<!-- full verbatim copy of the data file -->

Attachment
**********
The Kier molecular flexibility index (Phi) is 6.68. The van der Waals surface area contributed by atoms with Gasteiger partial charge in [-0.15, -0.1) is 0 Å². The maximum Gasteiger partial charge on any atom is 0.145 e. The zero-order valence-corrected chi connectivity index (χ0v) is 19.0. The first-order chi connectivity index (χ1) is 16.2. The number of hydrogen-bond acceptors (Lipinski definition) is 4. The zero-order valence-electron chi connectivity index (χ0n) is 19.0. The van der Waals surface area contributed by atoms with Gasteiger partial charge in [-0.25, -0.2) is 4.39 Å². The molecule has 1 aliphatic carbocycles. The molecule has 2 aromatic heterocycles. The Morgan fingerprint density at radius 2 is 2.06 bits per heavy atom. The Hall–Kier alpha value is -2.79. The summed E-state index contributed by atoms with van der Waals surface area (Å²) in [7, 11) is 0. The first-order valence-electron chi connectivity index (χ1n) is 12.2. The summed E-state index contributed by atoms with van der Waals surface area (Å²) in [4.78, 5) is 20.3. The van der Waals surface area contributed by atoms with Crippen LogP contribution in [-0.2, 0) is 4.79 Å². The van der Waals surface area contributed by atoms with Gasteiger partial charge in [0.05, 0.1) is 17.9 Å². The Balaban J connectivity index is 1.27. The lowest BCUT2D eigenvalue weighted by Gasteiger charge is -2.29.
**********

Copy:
The Kier molecular flexibility index (Phi) is 6.68. The van der Waals surface area contributed by atoms with Gasteiger partial charge in [-0.15, -0.1) is 0 Å². The maximum Gasteiger partial charge on any atom is 0.145 e. The zero-order valence-corrected chi connectivity index (χ0v) is 19.0. The first-order chi connectivity index (χ1) is 16.2. The number of hydrogen-bond acceptors (Lipinski definition) is 4. The zero-order valence-electron chi connectivity index (χ0n) is 19.0. The van der Waals surface area contributed by atoms with Gasteiger partial charge in [-0.25, -0.2) is 4.39 Å². The molecule has 1 aliphatic carbocycles. The molecule has 2 aromatic heterocycles. The Morgan fingerprint density at radius 2 is 2.06 bits per heavy atom. The Hall–Kier alpha value is -2.79. The summed E-state index contributed by atoms with van der Waals surface area (Å²) in [7, 11) is 0. The first-order valence-electron chi connectivity index (χ1n) is 12.2. The summed E-state index contributed by atoms with van der Waals surface area (Å²) in [4.78, 5) is 20.3. The van der Waals surface area contributed by atoms with Crippen LogP contribution in [-0.2, 0) is 4.79 Å². The van der Waals surface area contributed by atoms with Gasteiger partial charge in [0.05, 0.1) is 17.9 Å². The Balaban J connectivity index is 1.27. The lowest BCUT2D eigenvalue weighted by Gasteiger charge is -2.29.